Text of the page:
Prof. David Schaps





New York City public schools (Midwood High School, '63).

B.A. with highest honors, Swarthmore College '67.

M.A. Harvard University '70

Ph.D. Harvard University '72

How I got here:


    Like many other Baby Boomers, I wanted to make the world a better place; but as I went through college in the Vietnam War period I saw many people killing, burning, robbing -- sometimes each other, more often outsiders -- all with the intention of making the world a better place. Unlike many of my contemporaries, I suspected that most of the fighters on both sides, and probably even the politicians who sent them there, really believed in the cause for which they were fighting. I decided that politics -- or my real love, the theater, which like all literature can be mightier than the sword -- was too dangerous a weapon to be used unless I could be much more certain of what was right and what was wrong. Helped along by two erudite, genial and enthusiastic professors, Martin Ostwald and Helen North, I decided to spend my career trying to keep alive a cultural heritage that within living memory had belonged to every educated person and that now was relegated to small university departments. I had no idea how much more difficult that enterprise would become over the course of my lifetime. In graduate school I also discovered the Jewish scholarship that had been slighted in my education -- not that my teachers were trying to keep it from me, but rather that few of them knew anything about it -- and made a good deal of progress in the matter of distinguishing right from wrong. It turned out, to my surprise, that the questions involved were amenable to study; but they require a good deal of it, and the task is never finished.




  1. Economic Rights of Women in Ancient Greece (Edinburgh U. Press, Edinburgh, ’79).
  2. Yofyuto shel Yefet (The Beauty of Japheth), a first-year course in Ancient Greek for speakers of Hebrew (Faculty of the Humanities, Bar-Ilan University, Ramat-Gan, ’89; second edition, ’95; third edition ’02).
  3. Classical Studies in Honor of David Sohlberg (Bar Ilan University Press, Ramat-Gan, ’96) (co-editor, with Ranon Katzoff and Jacob Petroff).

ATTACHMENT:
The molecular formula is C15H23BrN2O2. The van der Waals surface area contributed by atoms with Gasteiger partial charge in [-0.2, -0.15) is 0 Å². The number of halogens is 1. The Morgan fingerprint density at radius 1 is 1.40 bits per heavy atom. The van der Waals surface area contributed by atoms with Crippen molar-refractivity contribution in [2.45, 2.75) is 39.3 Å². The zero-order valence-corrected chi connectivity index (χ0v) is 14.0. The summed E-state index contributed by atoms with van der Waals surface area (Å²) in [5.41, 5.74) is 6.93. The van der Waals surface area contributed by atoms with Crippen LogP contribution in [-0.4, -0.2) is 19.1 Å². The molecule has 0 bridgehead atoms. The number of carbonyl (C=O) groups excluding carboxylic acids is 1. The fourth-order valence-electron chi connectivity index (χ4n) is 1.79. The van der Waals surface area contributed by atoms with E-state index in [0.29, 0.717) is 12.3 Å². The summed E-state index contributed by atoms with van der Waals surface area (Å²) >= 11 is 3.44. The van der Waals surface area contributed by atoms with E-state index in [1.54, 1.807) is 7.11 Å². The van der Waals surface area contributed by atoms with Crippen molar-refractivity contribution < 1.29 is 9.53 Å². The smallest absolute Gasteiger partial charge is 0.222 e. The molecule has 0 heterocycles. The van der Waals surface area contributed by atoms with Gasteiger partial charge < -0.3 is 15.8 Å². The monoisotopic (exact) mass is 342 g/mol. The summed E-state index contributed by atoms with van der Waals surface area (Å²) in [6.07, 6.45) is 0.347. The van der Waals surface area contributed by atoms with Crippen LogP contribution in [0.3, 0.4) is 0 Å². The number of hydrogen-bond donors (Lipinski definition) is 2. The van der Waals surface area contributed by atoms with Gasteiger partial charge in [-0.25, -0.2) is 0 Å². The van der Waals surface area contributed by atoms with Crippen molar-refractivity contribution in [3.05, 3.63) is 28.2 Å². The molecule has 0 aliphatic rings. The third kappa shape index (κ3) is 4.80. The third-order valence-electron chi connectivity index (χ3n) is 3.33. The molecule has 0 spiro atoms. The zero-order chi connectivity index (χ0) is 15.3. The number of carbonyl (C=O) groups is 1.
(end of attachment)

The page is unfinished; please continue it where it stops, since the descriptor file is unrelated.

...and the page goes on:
4. The Invention of Coinage and the Monetizationof Ancient Greece (U. of Michigan Pr., Ann Arbor, ’04).
  5. Law in the Documents of the Judaean Desert (Brill, Leiden, ’05) (co-editor with Ranon Katzoff).
  6. Handbook for Classical Research (Routledge, London/New York ’11).



Some of my Favorite Articles:

  1. “The Woman Least Mentioned: Etiquette and Women’s Names,” Classical Quarterly 27 (’77), 323-30.
  2. “The Found and Lost Manuscripts of Tacitus’ Agricola,” Classical Philology 74 (’79), 28-42.
  3. “An Unnoticed Rule of Plautine Meter,” Classical Philology 74 (’79), 152-4.
  4.  “The Women of Greece in Wartime,” Classical Philology 77 (’82), 193-213.
  5. “When is a Piglet not a Piglet?,” Journal of Hellenic Studies 111 (’91), 208-209.
  6. "Aeschylus' Politics and the Theme of the Oresteia", in Ralph M. Rosen and Joseph Farrell, eds., Nomodeiktes: Greek Studies in Honor of Martin Ostwald (U. of Michigan Pr., '94), 505-15.
  7. “Builders, Contractors, and Power: Financing and Administering Building Projects in Ancient Greece,” in Ranon Katzoff & David Schaps, eds., Classical Studies in Honor of David Sohlberg (Ramat-Gan, ’96), 77-89.
  8. “Piglets Again”, Journal of Hellenic Studies 116 (’96), 169-171.
  9. “[Demosthenes] 35: Little Brother Strikes Out on his Own”, Laverna 12 (’01), 67-85.      
  10. “Zeus the Wife-Beater,” Scripta Classica Israelica 25 (’06), 1-24.
  11. “The Invention of Coinage in Lydia, in India, and in China (part I)”, Bulletin du Cercle d’Études Numismatiques 44 (’07), 281-300; (part II), ibid., 313-22.
  12. “Nausicaa the Comedienne: the Odyssey and the Pirates of Penzance”, International Journal of the ClassicalTradition 15 (’08), 217-32.
  13. “The Athenians and their Gods in a Time of Crisis” in Gabriel Herman, ed., Stability and Crisis in the Athenian Democracy,Historia Einzelschriften 220 (Franz Steiner Verlag, Stuttgart, ’11), 127-37.
  14. “War and Peace, Imitation and Innovation, Backwardness and Development: the Beginnings of Coinage in Ancient Greece and Lydia”, in Peter Bernholz and Roland Vaubel, eds., Explaining Monetary and Financial Innovation: A Historical Analysis (forthcoming).



46-001-01  - יוונית למתחילים 


46-420-01 - כתיבת הסטוריה ביוון וברומי – סמינריון


46-191-01  -חיבור פרוזה יוונית



In Progress:

A Catalogue of Commodity Prices in the Ancient Greek World

Language Acquisition and the Origins of Law